The Leadership Factor
What is the last leadership opportunity that you passed up?
When I posed this question to a group of employees who had been singled out for their leadership potential:
50% named the title/position they failed to apply for or had not been offered.
10% said they hadn't been offered an internal position but had passed up a leadership position in an outside organization or a chance to lead their extracurricular sports.
40% said that they hadn't been offered any leadership position and therefore had passed up no opportunities.
I was certain that every one of them had missed a prime leadership opportunity that they were not even aware of. Ask yourself if your department, team or organization is the best that it can possibly be? Are you giving your best to make the situation better?
If there is one project in your department that is delayed, if your group is challenged to do more work with less budget, or if you have yet to exhaust all of your talent to move the group forward--you have passed up a powerful opportunity to step out in front and establish yourself as a leader. Leadership is not about the title you have but the decisions you make and the actions you take.
Don't wait for extraordinary opportunities seize common occasions and make them great. --Orison Swett Marden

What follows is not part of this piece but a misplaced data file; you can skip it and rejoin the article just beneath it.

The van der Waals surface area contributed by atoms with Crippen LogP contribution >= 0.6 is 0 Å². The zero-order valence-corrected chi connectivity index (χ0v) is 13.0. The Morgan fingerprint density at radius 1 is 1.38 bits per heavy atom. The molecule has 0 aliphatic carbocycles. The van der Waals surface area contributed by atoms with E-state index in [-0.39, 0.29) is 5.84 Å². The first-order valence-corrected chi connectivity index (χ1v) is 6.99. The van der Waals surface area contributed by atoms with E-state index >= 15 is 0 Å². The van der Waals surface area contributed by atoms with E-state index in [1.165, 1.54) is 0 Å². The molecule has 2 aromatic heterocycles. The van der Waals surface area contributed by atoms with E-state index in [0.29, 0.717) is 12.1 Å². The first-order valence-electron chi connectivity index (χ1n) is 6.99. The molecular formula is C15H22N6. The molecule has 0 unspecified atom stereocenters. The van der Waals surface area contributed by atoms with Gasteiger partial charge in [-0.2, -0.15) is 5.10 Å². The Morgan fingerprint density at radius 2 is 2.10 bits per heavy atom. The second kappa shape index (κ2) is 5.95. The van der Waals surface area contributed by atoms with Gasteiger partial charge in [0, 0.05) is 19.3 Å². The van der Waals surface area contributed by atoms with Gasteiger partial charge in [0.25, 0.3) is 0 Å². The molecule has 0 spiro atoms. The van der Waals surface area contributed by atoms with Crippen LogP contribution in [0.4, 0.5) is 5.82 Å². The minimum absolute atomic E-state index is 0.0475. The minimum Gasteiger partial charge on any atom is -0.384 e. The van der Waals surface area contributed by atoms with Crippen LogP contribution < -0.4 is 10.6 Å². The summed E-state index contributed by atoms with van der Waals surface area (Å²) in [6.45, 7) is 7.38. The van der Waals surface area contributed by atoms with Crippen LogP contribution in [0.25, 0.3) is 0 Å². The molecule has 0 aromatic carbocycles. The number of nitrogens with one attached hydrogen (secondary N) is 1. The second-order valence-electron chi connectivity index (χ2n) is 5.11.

Becoming a leader is about developing a reputation for producing value-added results. It's taking a position when a project is off track. Leaders don't wait for permission of position. They look for the possibilities and suggest what can be done rather than why something can't be done. Look for what you can do to impact a situation versus why you can't be the one to do it. When you have ability to influence your environment and the people around you toward positive result you have the leadership factor.
The leadership factor is a measured combination of vision, determination, skills, actions and results. It is a conscious decision to step up to the plate and do what needs to be done in a time of uncertainty or chaos. Here are ten steps to help you plot your course, engage others along the way and keep focused on the end result.
1. Look for leadership opportunities. Leadership opportunities are present whenever there are unresolved business problems or issues. Within your organization, department, workgroup, or team identify an opportunity or issue that needs to be solved. Think about the questions that continue to come up but no one has found an answer for. Consider the feedback that you get from internal or external customers about what they need or would like more of. If your organization is like most you shouldn't have to look far--more unresolved problems equals more chances for you to step forward as a leader.
2. Find the GAP and build a bridge. There is an old proverb that says a leader must be a bridge. The person who emerges as the leader of the group is the one who is adapt at seeing the option between the two seemingly opposite positions. To raise your visibility and develop a reputation of leadership look for the two unconnected shores that you can bridge. A bridge might be between the old way and the new way, the past and the future, the majority group and the minority group, between company policy and customer needs, between what is available and what is needed. Lead by finding the critical link between today's challenge and tomorrow's opportunity.